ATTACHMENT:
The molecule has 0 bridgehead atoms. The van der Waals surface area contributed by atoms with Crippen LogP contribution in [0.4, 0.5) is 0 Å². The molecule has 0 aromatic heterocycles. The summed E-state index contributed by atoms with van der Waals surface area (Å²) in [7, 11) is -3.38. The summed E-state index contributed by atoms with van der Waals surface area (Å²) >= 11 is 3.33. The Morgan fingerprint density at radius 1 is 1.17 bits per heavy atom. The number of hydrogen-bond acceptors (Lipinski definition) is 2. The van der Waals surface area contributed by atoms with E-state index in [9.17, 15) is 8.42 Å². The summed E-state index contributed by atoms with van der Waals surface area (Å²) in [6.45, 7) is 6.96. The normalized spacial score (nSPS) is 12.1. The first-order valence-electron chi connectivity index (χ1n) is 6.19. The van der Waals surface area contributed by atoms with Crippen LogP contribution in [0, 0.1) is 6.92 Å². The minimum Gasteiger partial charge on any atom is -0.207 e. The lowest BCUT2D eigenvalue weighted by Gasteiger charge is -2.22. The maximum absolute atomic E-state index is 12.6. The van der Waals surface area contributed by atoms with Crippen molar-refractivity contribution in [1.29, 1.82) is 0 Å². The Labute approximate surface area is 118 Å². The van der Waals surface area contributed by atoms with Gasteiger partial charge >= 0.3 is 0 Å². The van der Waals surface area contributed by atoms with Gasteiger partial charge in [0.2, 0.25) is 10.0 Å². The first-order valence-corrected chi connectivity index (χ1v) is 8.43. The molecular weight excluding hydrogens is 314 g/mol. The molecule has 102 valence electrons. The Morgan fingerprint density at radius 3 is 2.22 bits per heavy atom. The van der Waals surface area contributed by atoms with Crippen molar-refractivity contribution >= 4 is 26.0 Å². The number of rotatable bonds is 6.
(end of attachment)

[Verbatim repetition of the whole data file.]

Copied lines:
The molecule has 0 bridgehead atoms. The van der Waals surface area contributed by atoms with Crippen LogP contribution in [0.4, 0.5) is 0 Å². The molecule has 0 aromatic heterocycles. The summed E-state index contributed by atoms with van der Waals surface area (Å²) in [7, 11) is -3.38. The summed E-state index contributed by atoms with van der Waals surface area (Å²) >= 11 is 3.33. The Morgan fingerprint density at radius 1 is 1.17 bits per heavy atom. The number of hydrogen-bond acceptors (Lipinski definition) is 2. The van der Waals surface area contributed by atoms with E-state index in [9.17, 15) is 8.42 Å². The summed E-state index contributed by atoms with van der Waals surface area (Å²) in [6.45, 7) is 6.96. The normalized spacial score (nSPS) is 12.1. The first-order valence-electron chi connectivity index (χ1n) is 6.19. The van der Waals surface area contributed by atoms with Crippen LogP contribution in [0, 0.1) is 6.92 Å². The minimum Gasteiger partial charge on any atom is -0.207 e. The lowest BCUT2D eigenvalue weighted by Gasteiger charge is -2.22. The maximum absolute atomic E-state index is 12.6. The van der Waals surface area contributed by atoms with Crippen molar-refractivity contribution in [1.29, 1.82) is 0 Å². The Labute approximate surface area is 118 Å². The van der Waals surface area contributed by atoms with Gasteiger partial charge >= 0.3 is 0 Å². The van der Waals surface area contributed by atoms with Gasteiger partial charge in [0.2, 0.25) is 10.0 Å². The first-order valence-corrected chi connectivity index (χ1v) is 8.43. The molecular weight excluding hydrogens is 314 g/mol. The molecule has 102 valence electrons. The Morgan fingerprint density at radius 3 is 2.22 bits per heavy atom. The van der Waals surface area contributed by atoms with Crippen molar-refractivity contribution >= 4 is 26.0 Å². The number of rotatable bonds is 6.